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We humans are a noisy bunch. Blasting alarms, screaming motorbikes and high-pitched beeping seem to follow me everywhere.

I remember only realizing the high level of noise when I had my first mobile phone and tried to have a conversation in the streets of London. I ended up down some random  back-alley filled with rotting foodstuffs and rutting dogs in my desperation to find a place where I could hear myself speak.

The Japanese realized this dilemma some time ago and decided to do something about it. They weren’t so concerned about hearing yourself speak, but quite rightly focused more on the stress and health issue of city living. So in 1982 they introduced ‘Shinrin-Yoku’  as part of a national health initiative which literally means “spending more time around trees” or, more colloquially, “forest bathing”.

It’s now been scientifically proven that walking in forests or being around trees not only lowers stress, blood pressure and blood sugar levels but boosts the immune system and  soothes the spirit. And if you can’t get out of the cities, these benefits come even with a visit to a park.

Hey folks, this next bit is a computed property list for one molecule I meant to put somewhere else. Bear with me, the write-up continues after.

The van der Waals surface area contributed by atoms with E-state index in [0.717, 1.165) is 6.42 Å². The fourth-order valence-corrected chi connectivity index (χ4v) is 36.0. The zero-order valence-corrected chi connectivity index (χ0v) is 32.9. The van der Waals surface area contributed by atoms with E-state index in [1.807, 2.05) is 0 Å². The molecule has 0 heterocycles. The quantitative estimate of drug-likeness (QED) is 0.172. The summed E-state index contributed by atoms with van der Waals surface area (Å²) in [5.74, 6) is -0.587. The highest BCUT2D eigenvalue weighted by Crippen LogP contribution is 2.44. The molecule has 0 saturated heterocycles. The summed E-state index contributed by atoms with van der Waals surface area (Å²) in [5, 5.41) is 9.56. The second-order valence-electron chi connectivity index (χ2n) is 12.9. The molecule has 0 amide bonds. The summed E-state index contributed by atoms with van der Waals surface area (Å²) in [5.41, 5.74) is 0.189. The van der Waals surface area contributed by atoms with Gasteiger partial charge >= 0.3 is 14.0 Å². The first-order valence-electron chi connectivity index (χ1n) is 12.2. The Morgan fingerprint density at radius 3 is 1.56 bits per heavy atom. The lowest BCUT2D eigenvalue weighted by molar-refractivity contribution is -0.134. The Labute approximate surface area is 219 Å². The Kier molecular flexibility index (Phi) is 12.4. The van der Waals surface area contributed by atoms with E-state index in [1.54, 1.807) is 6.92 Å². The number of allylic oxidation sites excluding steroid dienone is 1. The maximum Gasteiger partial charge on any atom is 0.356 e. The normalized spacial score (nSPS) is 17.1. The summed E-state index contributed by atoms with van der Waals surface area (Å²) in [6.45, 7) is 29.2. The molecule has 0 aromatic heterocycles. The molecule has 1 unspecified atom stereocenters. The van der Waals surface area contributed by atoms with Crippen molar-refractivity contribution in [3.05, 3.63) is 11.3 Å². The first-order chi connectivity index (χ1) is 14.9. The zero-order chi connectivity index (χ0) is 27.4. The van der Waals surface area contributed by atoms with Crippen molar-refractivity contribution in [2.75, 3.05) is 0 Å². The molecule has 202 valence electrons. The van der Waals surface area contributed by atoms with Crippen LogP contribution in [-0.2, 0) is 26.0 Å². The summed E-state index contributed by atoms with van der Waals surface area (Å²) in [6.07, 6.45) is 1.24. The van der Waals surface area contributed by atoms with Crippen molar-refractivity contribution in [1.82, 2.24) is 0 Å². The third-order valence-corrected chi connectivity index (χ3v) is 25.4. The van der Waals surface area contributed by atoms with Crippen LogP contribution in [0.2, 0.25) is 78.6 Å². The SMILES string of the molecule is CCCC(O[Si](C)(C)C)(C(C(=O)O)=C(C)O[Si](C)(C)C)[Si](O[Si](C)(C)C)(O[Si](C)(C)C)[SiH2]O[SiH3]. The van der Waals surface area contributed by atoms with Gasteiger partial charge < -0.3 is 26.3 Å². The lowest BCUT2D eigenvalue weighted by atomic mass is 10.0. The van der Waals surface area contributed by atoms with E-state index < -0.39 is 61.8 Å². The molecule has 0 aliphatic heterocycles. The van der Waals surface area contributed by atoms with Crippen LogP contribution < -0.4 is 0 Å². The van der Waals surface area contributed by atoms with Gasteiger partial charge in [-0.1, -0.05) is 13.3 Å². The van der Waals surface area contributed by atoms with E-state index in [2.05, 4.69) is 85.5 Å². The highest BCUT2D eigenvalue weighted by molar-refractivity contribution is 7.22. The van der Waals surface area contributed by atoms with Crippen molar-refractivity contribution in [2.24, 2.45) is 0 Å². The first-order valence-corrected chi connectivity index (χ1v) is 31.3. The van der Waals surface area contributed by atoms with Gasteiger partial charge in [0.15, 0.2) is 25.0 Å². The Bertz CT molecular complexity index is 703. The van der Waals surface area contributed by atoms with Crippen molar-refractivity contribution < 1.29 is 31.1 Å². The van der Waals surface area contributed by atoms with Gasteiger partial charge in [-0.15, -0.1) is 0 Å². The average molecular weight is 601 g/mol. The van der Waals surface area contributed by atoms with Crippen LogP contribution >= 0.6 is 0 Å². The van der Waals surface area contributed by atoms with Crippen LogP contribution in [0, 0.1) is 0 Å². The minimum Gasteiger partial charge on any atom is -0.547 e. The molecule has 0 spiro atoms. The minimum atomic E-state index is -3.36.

I could certainly feel my spirit and body being soothed as I strolled through the glorious parkland surrounding Villa Verdi, the house and grounds that the composer Giuseppe Verdi designed and built on the outskirts of his hometown of Roncole, near Parma. It was here that Verdi and his wife the great Italian soprano Giuseppina Strepponi lived….where he ran his estate, wrote most of his compositions and from where he travelled extensively by horse and carriage.

However his home was where he always returned to ….it was his retreat and inspiration.

“This deep quietness is becoming more and more precious to me. It is impossible for me to find another place in which to live with more freedom”.

Verdi house

This quietness still pervades the place, a stillness that Verdi himself strove all his life to create and nurture. His need for silence in order to compose was so strong that he even removed all the stones from many of the woodland paths and laid down sand to muffle the sounds of his walking.

I too walked in silence, in awe that the great maestro Verdi had trod these same paths plucking music from the silence….whilst I, an operatic ignoramus, could only hear the trees sighing and rustling in the light breeze. And yet, strangely enough, when I left I felt peaceful and deeply fulfilled inside ……as if I’d listened to an entire concert of wonderful music.

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Before leaving Roncole we went for a quiet coffee under these glorious hanging garlands of perfumed glicine (or wisteria) before heading into the main town of Busseto to see Verdi sitting proudly in front of his Teatro Giuseppe Verdi.

An Indian Sikh family came biking past and it was fascinating to discover later how these immigrant Sikhs have become the backbone of Italy’s most famous cheese-making industry here around Parma. Parmesan of course being the most famous of the local cheeses.